Working agile and designing teams that can transform customer needs and demands into awesome features swiftly is a difficult task. In many cases Scrum and agile training is brought in to an existing organisation in an attempt to solve the puzzle. This is the first step into building an agile organisation but the transformation should not end there.
Next step could easily be a redesign of your organisation to increase agility. Before doing so, let’s review some awesome examples from the real world:
- Spotify. We all know about the engineering culture that Henrik Kniberg promoted few years back. He helped the organisation to work in squads (team), tribes (department), guilds (network) and chapters (center of excellence). But some of the key elements that most misread is that the teams work autonomously on a single product that can be deployed in separate releases. They have the mandate to decide what to build, how to build it, and how to work together while building it. To acknowledge that certain parts of the application requires different skills they have divided into three segments: feature, client app and infrastructure.
Going back to the organisational design of Spotify: Employees are organised in chapters by their competencies and work in a squad. This means that all web developers belong to the same chapter and refers to the same chapter lead, but their daily work is conducted in their squad together with the rest of the members.
- Amazon. In recent years Jeff Bezos and his thoughts have grown in popularity in the agile community. One of his “rants” target the organisational design with the “two-pizza teams”. One of the elements of the “two-pizza teams” is, naturally, the size of a team (6-10 persons), however another point is about building autonomy and accountability. Each team has a single success metric called “fitness function” which could be profit/loss on the product they produce. The team is empowered to take actions to maximize the outcome of the “fitness function” by any means necessary. This heavily relies on a divisional structure in the organisation. Each product is a company within the company. Their primary goal is to bring results to the table.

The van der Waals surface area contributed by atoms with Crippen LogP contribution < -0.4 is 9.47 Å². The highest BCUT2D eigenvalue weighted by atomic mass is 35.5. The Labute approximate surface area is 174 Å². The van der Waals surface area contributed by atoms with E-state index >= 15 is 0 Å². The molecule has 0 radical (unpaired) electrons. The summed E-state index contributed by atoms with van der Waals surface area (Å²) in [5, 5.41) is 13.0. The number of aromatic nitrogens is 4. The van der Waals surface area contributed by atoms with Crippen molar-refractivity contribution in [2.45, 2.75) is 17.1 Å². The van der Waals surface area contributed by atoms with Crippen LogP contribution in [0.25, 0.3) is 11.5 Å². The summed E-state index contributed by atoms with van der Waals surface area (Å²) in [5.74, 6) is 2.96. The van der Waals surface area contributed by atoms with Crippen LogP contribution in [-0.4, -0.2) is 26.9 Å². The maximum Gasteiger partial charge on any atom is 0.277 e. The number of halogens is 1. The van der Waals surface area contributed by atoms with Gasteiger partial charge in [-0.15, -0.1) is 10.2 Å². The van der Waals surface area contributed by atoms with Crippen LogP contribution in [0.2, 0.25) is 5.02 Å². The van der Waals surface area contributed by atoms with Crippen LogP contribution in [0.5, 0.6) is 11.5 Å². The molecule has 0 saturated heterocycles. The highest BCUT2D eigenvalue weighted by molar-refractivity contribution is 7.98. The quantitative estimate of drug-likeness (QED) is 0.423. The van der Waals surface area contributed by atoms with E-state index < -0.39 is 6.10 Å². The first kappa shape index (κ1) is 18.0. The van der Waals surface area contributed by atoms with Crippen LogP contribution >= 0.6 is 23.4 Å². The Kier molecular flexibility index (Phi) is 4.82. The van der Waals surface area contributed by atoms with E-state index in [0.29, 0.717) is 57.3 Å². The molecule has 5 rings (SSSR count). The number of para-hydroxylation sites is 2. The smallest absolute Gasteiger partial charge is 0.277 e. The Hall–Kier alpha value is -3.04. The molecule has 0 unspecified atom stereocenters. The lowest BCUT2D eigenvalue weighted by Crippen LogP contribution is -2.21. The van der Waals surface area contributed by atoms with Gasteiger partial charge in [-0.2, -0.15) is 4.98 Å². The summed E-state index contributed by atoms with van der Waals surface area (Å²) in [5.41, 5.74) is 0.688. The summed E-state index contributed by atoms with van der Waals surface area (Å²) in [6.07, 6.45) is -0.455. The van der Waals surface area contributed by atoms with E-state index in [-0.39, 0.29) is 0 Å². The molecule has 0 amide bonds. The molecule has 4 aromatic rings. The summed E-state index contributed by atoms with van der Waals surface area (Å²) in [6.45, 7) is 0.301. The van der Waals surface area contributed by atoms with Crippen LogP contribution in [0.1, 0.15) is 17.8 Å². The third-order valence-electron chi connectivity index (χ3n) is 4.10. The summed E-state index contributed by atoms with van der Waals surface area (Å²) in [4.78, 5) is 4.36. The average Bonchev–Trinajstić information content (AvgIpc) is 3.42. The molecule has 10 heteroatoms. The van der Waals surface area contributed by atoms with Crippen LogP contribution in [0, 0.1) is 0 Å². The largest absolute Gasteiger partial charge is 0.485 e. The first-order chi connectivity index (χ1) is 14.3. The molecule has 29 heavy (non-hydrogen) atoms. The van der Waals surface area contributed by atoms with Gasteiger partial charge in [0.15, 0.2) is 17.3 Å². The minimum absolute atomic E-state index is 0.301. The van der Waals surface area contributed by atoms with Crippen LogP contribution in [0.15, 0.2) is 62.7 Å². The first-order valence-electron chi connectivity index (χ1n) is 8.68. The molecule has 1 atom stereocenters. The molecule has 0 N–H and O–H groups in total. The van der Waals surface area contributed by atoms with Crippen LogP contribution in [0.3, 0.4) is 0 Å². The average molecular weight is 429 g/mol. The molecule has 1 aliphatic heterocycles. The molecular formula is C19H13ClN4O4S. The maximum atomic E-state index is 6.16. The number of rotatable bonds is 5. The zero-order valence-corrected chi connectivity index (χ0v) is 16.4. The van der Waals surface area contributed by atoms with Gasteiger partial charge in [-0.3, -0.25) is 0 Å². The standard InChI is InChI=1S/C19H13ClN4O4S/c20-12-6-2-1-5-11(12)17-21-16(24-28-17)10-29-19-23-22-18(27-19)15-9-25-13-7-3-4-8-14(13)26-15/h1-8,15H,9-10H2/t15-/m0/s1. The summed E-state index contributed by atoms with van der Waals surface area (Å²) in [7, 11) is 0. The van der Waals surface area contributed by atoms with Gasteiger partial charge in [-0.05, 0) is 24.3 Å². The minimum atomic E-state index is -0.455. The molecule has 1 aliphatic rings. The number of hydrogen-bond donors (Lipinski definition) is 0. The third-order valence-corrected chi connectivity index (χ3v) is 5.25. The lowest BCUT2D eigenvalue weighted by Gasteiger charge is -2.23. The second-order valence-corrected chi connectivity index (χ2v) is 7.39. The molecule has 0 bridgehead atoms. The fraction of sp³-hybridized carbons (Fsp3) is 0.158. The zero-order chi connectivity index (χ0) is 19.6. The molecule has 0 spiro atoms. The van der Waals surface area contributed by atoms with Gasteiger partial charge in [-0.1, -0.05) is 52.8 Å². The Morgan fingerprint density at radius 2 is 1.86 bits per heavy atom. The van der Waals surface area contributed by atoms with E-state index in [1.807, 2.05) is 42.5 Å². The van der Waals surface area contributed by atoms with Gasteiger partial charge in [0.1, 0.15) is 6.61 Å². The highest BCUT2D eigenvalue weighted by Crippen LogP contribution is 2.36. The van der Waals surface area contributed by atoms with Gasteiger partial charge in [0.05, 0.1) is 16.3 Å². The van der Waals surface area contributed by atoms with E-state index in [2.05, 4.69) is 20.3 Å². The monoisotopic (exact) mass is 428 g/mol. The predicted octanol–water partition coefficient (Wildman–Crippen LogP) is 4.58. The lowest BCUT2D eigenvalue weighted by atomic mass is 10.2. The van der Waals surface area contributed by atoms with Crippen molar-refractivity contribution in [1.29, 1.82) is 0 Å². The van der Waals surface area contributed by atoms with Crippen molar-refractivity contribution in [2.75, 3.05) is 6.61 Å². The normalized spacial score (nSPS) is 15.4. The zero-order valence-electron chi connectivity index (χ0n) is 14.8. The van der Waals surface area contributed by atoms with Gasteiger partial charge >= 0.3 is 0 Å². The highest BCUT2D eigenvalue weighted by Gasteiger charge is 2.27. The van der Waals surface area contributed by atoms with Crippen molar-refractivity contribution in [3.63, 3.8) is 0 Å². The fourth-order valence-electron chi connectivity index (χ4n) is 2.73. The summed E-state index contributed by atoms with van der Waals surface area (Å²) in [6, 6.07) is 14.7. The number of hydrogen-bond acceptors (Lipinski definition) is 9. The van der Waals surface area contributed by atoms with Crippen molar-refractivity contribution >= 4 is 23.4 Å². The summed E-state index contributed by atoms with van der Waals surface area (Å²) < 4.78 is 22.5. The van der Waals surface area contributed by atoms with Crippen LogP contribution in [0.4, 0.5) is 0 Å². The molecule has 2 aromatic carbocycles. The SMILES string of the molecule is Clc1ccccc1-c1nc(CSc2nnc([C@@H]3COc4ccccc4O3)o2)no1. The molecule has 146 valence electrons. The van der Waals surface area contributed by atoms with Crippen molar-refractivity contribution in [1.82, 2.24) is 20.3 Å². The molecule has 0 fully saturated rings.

In addition to the “two-pizza teams”, Jeff Bezos also issued a mandate in early 2000’s. This briefly describes that all development teams must deliver software as service that interact with other services. One of the effects of this mandate was that teams were responsible for the full stack of their services: they own the source code, they own the data, they own the databases and they only depend on well documented interface from other teams and their services.
- Lunar Way. Very few have yet to hear about Lunar Way. They are a small Danish fin-tech startup that strives to make everyday banking easier. Even though they are a young company, they have made some mistakes in the beginning which they are trying to solve. One of the issues is organisational design. Over a short period of time they found that silos were sneaking into their organisation and decided to act on it: they took great inspiration from the Spotify engineering culture and organized into squads – migration, topup, credit, kpi, push notifications, rules and UX. Each squad being cross-funcational consisting of backend developers, app developers, business developers and marketing people.
You might read the above references and think that they don’t apply to your specific organisation. You are wrong. No matter how big or small your organisation is it is crucial that you change the design into divisional structure aligned with the products that you have on display. If not, any effort towards being agile will be sub-optimisation.
My thoughts on organisational design are:
- Teams should own their product and have the right to decide what to build, how to build it and how to collaborate. Rethink your products and form teams around them.
- Code base should follow the products. Refactor your code to fit the products and teams.
- Have feature and infrastructure teams but make sure they can release independently. The primary goal of an infrastructure team is to make life easier for feature teams.
- Teams should have ownership of as much of their software stack as possible. If your team develops the playlist functionality they own everything from the database to the frontend user interface displayed in mobile apps, web interfaces, etc.
- Enable cross-organisational chapters to a) make sure all teams have the right set of competencies and b) coordinate training and aligning on relevant aspects.
- Ensure mandate, accountability and success metrics for all teams. Teams should know their boundaries and know when they are a succes!